Well, according to Plato’s allegory of the cave, a group of people are “handcuffed” together and they can only look forward, not behind. The only things in front of those who are handcuffed are shadows, cast by other people behind them. This idea of the shadows lead to dualism. This dualism suggested, “The lowest level of reality is matter” – IF the lowest level of reality is matter, then the obvious goal is to escape the material world. Plato quoted his allegory of the cave in this way, “We ought to fly away from earth to heaven as quickly as we can. And to fly away is to become like God, as far as this is possible, and to become like him is to become holy, just and wise.”
Does this sound like rapture theology? Early Christian theologians were steeped in Plato. Heaven ended up becoming a non-earthly, spiritual place for spiritual beings engaging in spiritual activities. Heaven ends up being a never-ending church service. Is that reality? Is heaven really a non-earthly place? But there has never been a human without a body – so why would God suddenly change all this material stuff? What is God’s plan, really? According to Revelation 21 God’s plan is more about restoration than evacuation. God is going to restore his creation, including you! God is going to redeem all things and all of us. We see this thread throughout the entire biblical narrative. The question that more truly aligns with the biblical narrative, then, is “Will I be ready for heaven when it comes?” rather than, “Will I go to heaven when I die?” Restoration ultimately begins with God’s presence. It’s all about the presence of God.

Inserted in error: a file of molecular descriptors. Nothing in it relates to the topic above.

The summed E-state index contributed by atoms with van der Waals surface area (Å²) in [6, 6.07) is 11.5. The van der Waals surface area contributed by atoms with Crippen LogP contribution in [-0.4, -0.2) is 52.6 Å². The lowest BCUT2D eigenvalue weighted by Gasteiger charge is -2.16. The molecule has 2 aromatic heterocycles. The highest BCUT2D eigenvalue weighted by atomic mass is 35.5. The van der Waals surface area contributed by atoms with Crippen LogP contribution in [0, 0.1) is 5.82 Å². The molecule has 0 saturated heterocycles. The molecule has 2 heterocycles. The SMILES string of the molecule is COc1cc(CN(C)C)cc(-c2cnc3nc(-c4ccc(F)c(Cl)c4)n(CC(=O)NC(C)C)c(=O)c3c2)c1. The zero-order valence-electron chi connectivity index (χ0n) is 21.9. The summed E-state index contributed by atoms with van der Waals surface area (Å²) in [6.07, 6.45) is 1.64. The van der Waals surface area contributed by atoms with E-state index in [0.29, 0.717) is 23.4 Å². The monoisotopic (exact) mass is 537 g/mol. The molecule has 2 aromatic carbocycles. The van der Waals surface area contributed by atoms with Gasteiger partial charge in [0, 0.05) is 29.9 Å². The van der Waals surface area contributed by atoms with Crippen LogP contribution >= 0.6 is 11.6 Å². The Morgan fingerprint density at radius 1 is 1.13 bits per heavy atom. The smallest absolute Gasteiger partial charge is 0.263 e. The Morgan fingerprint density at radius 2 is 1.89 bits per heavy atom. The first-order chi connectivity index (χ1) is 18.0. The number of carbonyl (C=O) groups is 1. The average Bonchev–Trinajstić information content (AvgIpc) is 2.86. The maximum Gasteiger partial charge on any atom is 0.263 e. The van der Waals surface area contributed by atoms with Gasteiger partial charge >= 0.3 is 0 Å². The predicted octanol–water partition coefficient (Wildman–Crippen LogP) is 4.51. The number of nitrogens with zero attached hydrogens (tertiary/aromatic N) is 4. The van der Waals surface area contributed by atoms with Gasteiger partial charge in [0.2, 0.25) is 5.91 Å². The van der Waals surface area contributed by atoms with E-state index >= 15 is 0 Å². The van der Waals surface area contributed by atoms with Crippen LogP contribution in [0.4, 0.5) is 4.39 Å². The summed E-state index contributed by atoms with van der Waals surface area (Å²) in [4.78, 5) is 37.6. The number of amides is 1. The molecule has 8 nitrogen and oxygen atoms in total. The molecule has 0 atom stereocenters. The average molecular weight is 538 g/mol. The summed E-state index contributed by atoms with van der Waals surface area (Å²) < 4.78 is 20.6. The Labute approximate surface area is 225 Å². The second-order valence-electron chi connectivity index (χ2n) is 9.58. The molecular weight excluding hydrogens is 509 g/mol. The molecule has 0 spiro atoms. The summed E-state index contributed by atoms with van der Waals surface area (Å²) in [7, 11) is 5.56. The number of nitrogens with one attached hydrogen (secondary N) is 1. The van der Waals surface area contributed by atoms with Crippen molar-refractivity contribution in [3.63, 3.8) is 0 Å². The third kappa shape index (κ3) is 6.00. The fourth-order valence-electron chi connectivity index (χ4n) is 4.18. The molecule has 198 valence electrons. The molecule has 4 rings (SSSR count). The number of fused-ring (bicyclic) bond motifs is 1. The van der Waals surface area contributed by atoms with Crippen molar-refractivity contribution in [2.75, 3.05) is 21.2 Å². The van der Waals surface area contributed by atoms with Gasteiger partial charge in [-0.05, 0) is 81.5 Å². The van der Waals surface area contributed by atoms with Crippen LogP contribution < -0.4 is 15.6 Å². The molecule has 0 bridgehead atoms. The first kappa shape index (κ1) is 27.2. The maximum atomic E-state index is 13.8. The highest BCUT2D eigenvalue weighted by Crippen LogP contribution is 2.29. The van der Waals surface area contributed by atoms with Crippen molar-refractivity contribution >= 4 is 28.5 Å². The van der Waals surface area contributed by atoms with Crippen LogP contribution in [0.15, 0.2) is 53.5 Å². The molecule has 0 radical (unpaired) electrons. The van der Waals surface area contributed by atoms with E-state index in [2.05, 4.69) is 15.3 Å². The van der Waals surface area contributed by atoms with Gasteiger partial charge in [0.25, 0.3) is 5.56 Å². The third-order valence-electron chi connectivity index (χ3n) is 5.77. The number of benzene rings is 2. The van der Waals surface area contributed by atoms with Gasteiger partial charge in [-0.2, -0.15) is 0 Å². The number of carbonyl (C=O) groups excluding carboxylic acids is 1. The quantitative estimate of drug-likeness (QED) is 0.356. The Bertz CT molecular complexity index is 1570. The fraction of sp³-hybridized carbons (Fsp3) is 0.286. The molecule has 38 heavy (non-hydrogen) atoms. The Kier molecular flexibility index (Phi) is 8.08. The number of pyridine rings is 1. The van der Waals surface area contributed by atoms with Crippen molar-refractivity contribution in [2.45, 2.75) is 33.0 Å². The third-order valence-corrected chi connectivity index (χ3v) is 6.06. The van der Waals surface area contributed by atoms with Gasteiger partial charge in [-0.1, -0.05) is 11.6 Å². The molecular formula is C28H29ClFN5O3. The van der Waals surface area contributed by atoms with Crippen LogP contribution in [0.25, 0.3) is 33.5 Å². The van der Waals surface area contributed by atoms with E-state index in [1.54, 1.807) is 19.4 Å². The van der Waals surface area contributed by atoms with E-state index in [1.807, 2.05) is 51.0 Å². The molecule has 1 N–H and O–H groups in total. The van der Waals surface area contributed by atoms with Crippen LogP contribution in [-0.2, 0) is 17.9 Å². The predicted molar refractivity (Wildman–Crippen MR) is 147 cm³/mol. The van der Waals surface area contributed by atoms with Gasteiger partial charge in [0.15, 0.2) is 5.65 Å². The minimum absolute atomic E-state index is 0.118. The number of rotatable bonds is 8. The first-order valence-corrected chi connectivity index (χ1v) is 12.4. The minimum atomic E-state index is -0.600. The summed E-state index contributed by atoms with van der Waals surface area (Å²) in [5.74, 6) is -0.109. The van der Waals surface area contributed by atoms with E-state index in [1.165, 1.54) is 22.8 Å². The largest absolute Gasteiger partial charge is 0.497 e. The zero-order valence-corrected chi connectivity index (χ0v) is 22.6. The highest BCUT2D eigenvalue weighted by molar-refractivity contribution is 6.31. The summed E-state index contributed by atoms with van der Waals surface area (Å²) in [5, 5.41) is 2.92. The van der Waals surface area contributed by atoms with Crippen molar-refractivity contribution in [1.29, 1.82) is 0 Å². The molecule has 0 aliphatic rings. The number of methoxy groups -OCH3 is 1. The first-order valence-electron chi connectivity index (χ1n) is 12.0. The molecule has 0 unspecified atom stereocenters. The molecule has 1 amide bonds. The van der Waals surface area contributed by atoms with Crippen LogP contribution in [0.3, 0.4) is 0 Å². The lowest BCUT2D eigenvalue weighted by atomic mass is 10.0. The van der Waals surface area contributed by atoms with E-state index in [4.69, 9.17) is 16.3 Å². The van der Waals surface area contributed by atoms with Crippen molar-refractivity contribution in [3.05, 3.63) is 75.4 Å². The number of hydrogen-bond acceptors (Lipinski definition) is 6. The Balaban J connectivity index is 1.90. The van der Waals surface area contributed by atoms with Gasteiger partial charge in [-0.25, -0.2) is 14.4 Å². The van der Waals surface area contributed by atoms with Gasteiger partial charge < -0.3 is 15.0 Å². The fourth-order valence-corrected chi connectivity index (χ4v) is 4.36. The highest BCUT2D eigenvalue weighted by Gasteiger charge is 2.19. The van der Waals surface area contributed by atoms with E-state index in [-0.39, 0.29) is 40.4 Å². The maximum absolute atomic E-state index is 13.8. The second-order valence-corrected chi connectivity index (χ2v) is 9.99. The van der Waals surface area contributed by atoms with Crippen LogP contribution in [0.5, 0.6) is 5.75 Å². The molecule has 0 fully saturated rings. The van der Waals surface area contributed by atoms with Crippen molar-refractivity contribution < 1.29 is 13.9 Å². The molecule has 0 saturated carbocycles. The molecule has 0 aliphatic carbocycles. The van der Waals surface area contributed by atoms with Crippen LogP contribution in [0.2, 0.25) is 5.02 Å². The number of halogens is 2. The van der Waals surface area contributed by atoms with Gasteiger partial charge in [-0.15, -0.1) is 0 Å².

Going back to Revelation 21:3, Sakeynay means, “tabernacle”, the “dwelling place of God”. The ultimate goal of heaven is about presence rather than place, the presence of God!
IN Genesis Adam and Eve walked through the garden, and God was with them. God was with Abraham. God was with the Israelites in the desert. God was in the tabernacle; in the “holy of holies” with the people. And as they built the tabernacle, the glory of God dwelt among them. The Hebrew word for Glory is “Kabod”, literally meaning, “heavy, weighty”. What happened in the tabernacle “the weighty presence of God” filled the place – the glory of God shows up in the tabernacle! Then in the book of Isaiah, we read of a glimpse of Jesus who is called Emmanuel, God with us. God with us. Moving on to the book of Ezekiel, the people of God are in exile, without the temple. But in chapter 37 it says, “My dwelling place will be with them, I’ll be their God and they will be my people.” Even without the temple, God’s presence was with them! As a precursor to Revelation 21, the end of Ezekiel says, “And the name of the city from that time on is, the Lord is there.”